That’s a heck of a lot of good Liverpool bands happening now. Interestingly though, I sent it to all the local media, blog sites etc and not one reviewed it. Maybe we aren’t cool enough? I think that suits me really.
The busker/ poet Tom George has approached us to do his single under the Free Rock & Roll name and for us to help him promote it. Anything he makes will go to him, not us and I think that’s how I prefer it rather than running a conventional label.
LTW: What about your own musical background, who else you have played alongside?
PB: I was in a punk band called The Reaction when I was a kid. We didn’t make any records but just made cassettes and sold them at gigs. We were a bit like The Undertones or The Buzzcocks. Then I was in a kind of post-punk band with Dave Pichilingi who now runs the Sound City Festival. I later played guitar and wrote some of the tunes for a band called Halfway To Eddies (Soundcloud), who released an album on Probe Plus Records in 1989. That was a bit theatrical and eclectic, like a sort of acoustic Deaf School.
Then between 1995 and 2000 I was in a band called OUT. It was kind of a garage artrock band. We did a good single and an album, did a load of gigs, went to America a few times. But that was our downfall, the singer met a girl in New York and stayed there…It was a proper Yoko Ono situation! I then never bothered with a band for years and got into promoting gigs more. You may remember I ran the Inner City Sumo gigs at the Masque between 2002 and 2006. We had some great gigs then.
Then I got really ill in 2006 and had to go into hospital for a while and I started thinking if I got out alive I’d start a band and call it the Dinner Ladies after my mum who visited me every day on the bus from Widnes. So that’s how it started. It’s the first time I’ve ever been the lead singer and had my own band. And the fact that we are doing OK proves that it’s best to not take it too seriously and make it fun.
LTW: Tell me about the Dinner Ladies, they seem to be steadfastly lo-fi – often dividing audiences, certainly challenging people conceptions.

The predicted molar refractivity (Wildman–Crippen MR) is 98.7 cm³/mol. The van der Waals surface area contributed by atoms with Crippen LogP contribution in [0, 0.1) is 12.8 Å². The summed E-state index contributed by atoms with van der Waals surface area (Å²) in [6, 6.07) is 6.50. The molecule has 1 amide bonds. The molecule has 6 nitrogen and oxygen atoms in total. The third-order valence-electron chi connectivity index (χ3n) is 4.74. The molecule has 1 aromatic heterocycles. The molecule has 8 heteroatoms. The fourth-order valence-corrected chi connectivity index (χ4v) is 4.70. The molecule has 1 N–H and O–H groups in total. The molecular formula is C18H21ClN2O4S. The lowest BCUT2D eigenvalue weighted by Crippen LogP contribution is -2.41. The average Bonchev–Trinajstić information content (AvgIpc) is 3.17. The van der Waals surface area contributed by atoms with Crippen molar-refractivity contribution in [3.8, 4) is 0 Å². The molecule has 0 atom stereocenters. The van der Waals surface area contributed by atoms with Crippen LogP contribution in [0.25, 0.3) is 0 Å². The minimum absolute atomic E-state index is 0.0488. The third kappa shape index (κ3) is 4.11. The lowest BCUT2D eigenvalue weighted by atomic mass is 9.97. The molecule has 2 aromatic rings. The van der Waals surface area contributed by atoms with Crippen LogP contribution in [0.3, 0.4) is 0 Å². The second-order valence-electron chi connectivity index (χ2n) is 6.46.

PB: I guess we are lo-fi. Is that bad? As for dividing audiences, I know some people on the punk scene have said that we aren’t a punk band. Well to us, if you look at what punk meant when it started in 76′ then we are a true punk band. In the beginning the message was ‘There’s no rules anymore… go and make your own rules’. If you look at the first wave of bands; Ramones, Talking Heads, Blondie, Clash, Pistols, Jam, they all looked and sounded really different. It’s only later that it became a uniform. Don’t get me wrong, I like all kinds of punk bands including good old fashioned three chord mohawk bands and it gives me a warm feeling when I go to Rebellion and see all the punks together. But it’s also good to have bands like us that take the punk ethic and try and do something different with it. It’s also good that Rebellion now embraces all kinds of bands.
As for challenging people’s conceptions. I like the fact that you wouldn’t normally get different people like us in a band together. We are all different ages, sexes, races, types. In that way, we are a kind of ‘people’s band’. I think that also comes from being from Liverpool where the music scene is a real melting pot of different types of bands that play together and support each other’s gigs. You don’t really get that in other cities, so you wouldn’t get a couple of old fellas and a couple of young girls in a band together. At the end of the day, whatever people say about us, we always put on a show and we sing about things we believe in. And there’s a lot that can’t say that.
Pete Bentham &The Dinner Ladies release their forthcoming ‘Spacepunx’ EP on 12 April. The launch gig is on 12 April at Drop The Dumbells, Slater Street, Liverpool.
Their third album will be out in autumn 2013, prior to this they have a couple of gigs booked;
Friday 1 March UK, Lancaster, Yorkshire House
Sat 9 March UK, Liverpool, Threshold Festival, The Picket (Mello Mello Stage)
Friday 12 April UK, Liverpool, Drop The Dumbells (EP Launch)
Sat 25 May UK Stoke-on-Trent, Green Star
Thurs 8 – Sun 11 August UK, Blackpool – Rebellion Festival
Free Rock & Roll is held on alternate Thursday’s at Mello Mello, Slater St, Liverpool.